Finis: SOCK



October 26, 2016

Earlier this month, I sent my manuscript for SOCK off to the publisher. I'm sure plenty of work remains, with edits, et cetera, but to be done with the basic writing of this intense, year-plus project feels strange. I'm a little sad, to be honest. I miss it. This project. Or, rather, this subject. Yes, I miss thinking about socks.

It was interesting to write a book about what seems, at first blush, such a tiny and easily dismissed topic. In fact, as soon as I'd signed the contract to  do so—write a book about socks!?!—I realized I had no idea how to go about it. Socks? Socks! What is there to say about socks?? But researching socks quickly led to researching feet, and researching feet led to researching human anatomy, and human anatomy led to bipedalism, and bipedalism led (in mighty interesting ways) to human sexuality. As you might imagine, things branched wildly from there. I wound up writing about fetishism and the paintings of Egon Schiele (who was obsessed, in a complicated, existentially fraught sort of way, with socks and stockings) and George Bataille's "theory of the big toe," and the essentially liminal nature of socks. And that's just one chapter. Other chapters deal with feminism, craftivism, the language of clothes, the evolution of socks, and the terrifying dangers of fast fashion.


Above are some of the books I spent the last year-plus immersed in reading. This pile moved with me pretty much wherever I went—my study, the living room, the kitchen, my bedroom, up to a small island in Maine (where we spend a chunk of every summer), down to an A-frame on Martha's Vineyard (where sometimes we do the same). I lugged them on a 12-hour train ride to Virginia, where I had a writing residency last winter. In short, these books have been my fascinating, mind-expanding ball and chain for a long time. And now I miss them, especially those I returned to the library last week. They include Roland Barthes on the language (and grammar and vocabulary) of fashion. Georges Bataille on bipedalism and the "vegetal erection." William Rossi on the sex life of the foot and shoe. J. C. Fl├╝gel on the psychology of clothes. And Bernard Rudofsky on the hypocricy and cultural neuroticisms embedded in the things we wear.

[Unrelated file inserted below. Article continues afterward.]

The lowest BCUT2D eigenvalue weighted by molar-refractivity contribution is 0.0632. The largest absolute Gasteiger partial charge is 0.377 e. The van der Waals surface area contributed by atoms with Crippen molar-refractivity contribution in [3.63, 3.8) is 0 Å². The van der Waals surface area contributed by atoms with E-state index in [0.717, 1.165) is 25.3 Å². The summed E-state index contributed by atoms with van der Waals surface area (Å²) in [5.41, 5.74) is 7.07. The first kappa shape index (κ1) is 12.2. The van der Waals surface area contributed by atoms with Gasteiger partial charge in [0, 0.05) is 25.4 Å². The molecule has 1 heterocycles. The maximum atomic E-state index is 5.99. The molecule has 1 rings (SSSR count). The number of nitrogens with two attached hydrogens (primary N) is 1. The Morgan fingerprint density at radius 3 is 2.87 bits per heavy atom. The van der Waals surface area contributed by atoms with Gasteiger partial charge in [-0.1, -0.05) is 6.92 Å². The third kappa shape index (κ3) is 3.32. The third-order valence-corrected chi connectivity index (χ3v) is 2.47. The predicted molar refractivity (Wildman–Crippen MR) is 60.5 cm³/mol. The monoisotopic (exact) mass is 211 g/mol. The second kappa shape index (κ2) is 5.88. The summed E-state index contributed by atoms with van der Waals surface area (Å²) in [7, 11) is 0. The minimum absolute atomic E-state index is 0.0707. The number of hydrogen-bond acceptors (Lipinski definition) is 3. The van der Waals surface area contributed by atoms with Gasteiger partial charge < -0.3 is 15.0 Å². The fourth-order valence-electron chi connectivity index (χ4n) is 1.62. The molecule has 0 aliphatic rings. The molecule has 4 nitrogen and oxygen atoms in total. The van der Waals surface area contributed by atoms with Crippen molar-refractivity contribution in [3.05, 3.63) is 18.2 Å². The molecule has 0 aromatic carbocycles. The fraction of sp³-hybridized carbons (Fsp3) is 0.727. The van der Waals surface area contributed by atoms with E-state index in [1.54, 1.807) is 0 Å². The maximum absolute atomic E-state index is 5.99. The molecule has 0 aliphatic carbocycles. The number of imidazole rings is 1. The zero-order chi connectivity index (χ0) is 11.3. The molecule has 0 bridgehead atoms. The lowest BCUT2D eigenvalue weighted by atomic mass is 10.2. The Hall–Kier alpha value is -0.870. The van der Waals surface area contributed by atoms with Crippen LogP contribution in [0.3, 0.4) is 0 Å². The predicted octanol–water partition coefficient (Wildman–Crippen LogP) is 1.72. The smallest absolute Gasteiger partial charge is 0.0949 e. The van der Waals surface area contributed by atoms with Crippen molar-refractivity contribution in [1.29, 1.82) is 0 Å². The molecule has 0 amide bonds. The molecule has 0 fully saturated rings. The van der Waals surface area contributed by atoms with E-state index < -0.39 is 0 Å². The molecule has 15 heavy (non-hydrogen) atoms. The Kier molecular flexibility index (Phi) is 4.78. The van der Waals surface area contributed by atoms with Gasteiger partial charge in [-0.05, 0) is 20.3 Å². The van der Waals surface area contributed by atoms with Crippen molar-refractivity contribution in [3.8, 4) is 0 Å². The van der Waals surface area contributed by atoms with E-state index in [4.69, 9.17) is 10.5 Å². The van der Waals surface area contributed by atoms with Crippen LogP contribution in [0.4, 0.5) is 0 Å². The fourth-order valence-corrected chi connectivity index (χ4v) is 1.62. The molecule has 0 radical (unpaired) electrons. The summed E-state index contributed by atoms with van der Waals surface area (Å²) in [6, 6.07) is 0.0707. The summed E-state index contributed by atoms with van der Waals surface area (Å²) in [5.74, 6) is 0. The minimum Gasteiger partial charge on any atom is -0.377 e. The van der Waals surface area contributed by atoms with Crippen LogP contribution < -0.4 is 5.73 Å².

As a writer, I found it deeply reassuring to see how such a tiny subject—practically the tiniest one I could think of—was capable of opening up into something much, much larger as long as I kept my curiosity about it alive.